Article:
Boy I dislike prong collars, particularly for puppies. Positive training doesn't work because people don't have patience, and often do not believe it will work, and never give it a true chance.
It is not because I think the prong is abusive. Used properly it is not. But we are going to the big guns for small stuff, and before the dog is out of the teething/chewing stage, the puppy already needs a collar correction to know you mean business. They already know that if the big-boy collar is on, they better act one way.
Training is simply put communication between you and your dog. Through signs, body language, or words you tell the dog what you want, and when he knows what you want, he does what you want, and he is thus communicating back, Motivation (rewards or punishment) plays into it and is dependent on the dog's inner desire to please you. With a less biddable dog, you will need more motivation -- positive: treats, praise, game of tug; or negative: verbal admonition, lack of reward, physical block or physical correction.
In the above example, let's apply mindfulness -- one thing at time. Either weed the garden or play with the dog. Then you do not need to resort to physical corrections for puppy behavior. I like to set a dog up to succeed and then praise the dog for succeeding rather than setting a dog up for failure so I can correct (punish) the dog. When you take a young puppy out in the yard, to be "with" you while you are doing a job, you are setting the dog up for failure, and thus you had to punish the dog. A dog rarely goes out and amuses himself/exercises himself. They are outside, Yay! and after running about for a minute or so, doing a few laps, they look for the most exciting thing going on. And guess what? That's you. You are more exciting than watching the grass grow and the wind blow. So now he wants to engage you in play. Only, you are not being mindful. You are doing two things at once. You are half-engaging with your pup and half-engaging your weeds. And the outcome is that your puppy tries to engage with you and realizes that you are crabby.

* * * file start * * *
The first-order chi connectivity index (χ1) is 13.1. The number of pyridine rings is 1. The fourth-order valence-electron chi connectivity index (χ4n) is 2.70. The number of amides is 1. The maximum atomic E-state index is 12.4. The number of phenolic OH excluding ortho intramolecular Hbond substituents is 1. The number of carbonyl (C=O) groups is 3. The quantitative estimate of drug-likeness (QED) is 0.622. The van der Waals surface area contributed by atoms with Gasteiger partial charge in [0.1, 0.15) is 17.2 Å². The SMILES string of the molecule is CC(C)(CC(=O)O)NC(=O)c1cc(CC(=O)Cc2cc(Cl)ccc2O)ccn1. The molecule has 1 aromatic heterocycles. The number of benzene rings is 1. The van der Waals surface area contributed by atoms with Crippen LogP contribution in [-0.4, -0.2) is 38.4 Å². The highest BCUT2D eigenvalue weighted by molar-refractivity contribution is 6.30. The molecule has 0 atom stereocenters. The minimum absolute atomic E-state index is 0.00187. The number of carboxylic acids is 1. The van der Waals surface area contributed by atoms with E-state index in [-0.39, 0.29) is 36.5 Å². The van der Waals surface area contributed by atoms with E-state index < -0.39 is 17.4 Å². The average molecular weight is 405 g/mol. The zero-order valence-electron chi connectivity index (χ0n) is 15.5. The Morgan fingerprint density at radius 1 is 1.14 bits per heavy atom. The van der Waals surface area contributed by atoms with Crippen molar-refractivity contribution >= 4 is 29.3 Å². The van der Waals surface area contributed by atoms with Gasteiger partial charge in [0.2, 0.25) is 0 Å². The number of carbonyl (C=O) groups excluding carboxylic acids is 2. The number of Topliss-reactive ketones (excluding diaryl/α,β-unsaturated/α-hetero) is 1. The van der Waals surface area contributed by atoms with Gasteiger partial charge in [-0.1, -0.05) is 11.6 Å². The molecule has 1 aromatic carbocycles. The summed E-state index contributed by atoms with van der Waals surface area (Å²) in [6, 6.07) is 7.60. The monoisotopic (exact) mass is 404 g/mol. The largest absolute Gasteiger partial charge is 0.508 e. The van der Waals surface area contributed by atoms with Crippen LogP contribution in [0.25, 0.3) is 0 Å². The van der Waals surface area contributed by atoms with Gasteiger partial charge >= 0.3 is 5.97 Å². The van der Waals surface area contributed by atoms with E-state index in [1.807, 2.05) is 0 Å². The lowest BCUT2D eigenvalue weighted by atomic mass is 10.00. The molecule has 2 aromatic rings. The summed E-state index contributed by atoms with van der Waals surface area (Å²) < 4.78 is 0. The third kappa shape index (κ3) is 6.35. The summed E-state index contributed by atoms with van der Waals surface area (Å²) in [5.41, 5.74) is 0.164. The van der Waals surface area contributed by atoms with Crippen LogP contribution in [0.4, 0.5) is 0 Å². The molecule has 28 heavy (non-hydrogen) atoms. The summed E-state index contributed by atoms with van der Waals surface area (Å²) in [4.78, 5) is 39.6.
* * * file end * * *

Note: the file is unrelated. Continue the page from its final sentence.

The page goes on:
I want communication and engagement with me to be awesome. So when I have a dog out with me, I am pretty much in tune with what the dog is doing. Maybe I'm washing the dishes or listening to a book while writing, but that is with older dogs. With puppies, if I have them out of their safe space, then I am paying attention to them. I don't crate them, save maybe for a cold night when everyone is in and I have bitches that might want to eat each other, or to move some bitches past others, or for a ride in the car. But it is not normal. I have kennels, some indoor/outdoor, and that allows puppies to be "in" the house and around the bustle but not able to get themselves into unsafe situations. So if I ever were to "weed the garden" then the puppies would be in their kennels, and I could get it done quicker, and then let the puppies out and I can watch them play with each other or with me. That way I set them up to succeed and can praise them for it. And they can make it all the way to thirteen without knowing what a prong collar feels like.
Heidi Ho, Odie
Joy-Joy, Bear Cub, Hepsi-Pepsi
Cujo2, Karma Chameleon
Ramona the Pest, Kojak -- who loves you baby?
Tiny Tinnie, Susie's Uzzi, Kaiah -- The Baby Monster.